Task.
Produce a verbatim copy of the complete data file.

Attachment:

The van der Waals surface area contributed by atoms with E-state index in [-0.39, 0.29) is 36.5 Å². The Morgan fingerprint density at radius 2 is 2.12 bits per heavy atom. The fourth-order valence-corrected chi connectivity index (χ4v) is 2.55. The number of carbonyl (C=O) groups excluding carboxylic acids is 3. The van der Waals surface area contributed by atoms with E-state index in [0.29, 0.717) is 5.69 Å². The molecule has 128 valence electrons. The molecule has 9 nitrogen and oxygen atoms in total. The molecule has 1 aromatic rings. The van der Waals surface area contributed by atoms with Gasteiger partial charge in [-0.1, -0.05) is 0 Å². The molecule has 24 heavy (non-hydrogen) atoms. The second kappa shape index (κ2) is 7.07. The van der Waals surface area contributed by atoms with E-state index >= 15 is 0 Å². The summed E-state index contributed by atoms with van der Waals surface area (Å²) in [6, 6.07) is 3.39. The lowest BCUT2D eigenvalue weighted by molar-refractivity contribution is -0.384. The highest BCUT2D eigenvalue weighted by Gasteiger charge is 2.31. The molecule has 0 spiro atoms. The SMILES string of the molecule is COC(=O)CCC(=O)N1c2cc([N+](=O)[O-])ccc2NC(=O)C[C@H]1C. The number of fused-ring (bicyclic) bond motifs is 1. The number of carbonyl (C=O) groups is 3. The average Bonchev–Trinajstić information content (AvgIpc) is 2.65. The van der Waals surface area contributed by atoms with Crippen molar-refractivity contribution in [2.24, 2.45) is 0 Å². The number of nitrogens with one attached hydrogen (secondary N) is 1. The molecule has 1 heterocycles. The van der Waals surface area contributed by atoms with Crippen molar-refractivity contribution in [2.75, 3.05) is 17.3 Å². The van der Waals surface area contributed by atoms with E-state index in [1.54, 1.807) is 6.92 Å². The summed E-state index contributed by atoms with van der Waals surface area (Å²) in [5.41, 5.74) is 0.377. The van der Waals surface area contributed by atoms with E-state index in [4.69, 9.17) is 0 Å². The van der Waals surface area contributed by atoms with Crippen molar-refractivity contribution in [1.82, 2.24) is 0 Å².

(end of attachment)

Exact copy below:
The van der Waals surface area contributed by atoms with E-state index in [-0.39, 0.29) is 36.5 Å². The Morgan fingerprint density at radius 2 is 2.12 bits per heavy atom. The fourth-order valence-corrected chi connectivity index (χ4v) is 2.55. The number of carbonyl (C=O) groups excluding carboxylic acids is 3. The van der Waals surface area contributed by atoms with E-state index in [0.29, 0.717) is 5.69 Å². The molecule has 128 valence electrons. The molecule has 9 nitrogen and oxygen atoms in total. The molecule has 1 aromatic rings. The van der Waals surface area contributed by atoms with Gasteiger partial charge in [-0.1, -0.05) is 0 Å². The molecule has 24 heavy (non-hydrogen) atoms. The second kappa shape index (κ2) is 7.07. The van der Waals surface area contributed by atoms with E-state index >= 15 is 0 Å². The summed E-state index contributed by atoms with van der Waals surface area (Å²) in [6, 6.07) is 3.39. The lowest BCUT2D eigenvalue weighted by molar-refractivity contribution is -0.384. The highest BCUT2D eigenvalue weighted by Gasteiger charge is 2.31. The molecule has 0 spiro atoms. The SMILES string of the molecule is COC(=O)CCC(=O)N1c2cc([N+](=O)[O-])ccc2NC(=O)C[C@H]1C. The number of fused-ring (bicyclic) bond motifs is 1. The number of carbonyl (C=O) groups is 3. The average Bonchev–Trinajstić information content (AvgIpc) is 2.65. The van der Waals surface area contributed by atoms with Crippen molar-refractivity contribution in [2.24, 2.45) is 0 Å². The number of nitrogens with one attached hydrogen (secondary N) is 1. The molecule has 1 heterocycles. The van der Waals surface area contributed by atoms with Crippen molar-refractivity contribution in [2.75, 3.05) is 17.3 Å². The van der Waals surface area contributed by atoms with E-state index in [1.54, 1.807) is 6.92 Å². The summed E-state index contributed by atoms with van der Waals surface area (Å²) in [5.41, 5.74) is 0.377. The van der Waals surface area contributed by atoms with E-state index in [4.69, 9.17) is 0 Å². The van der Waals surface area contributed by atoms with Crippen molar-refractivity contribution in [1.82, 2.24) is 0 Å².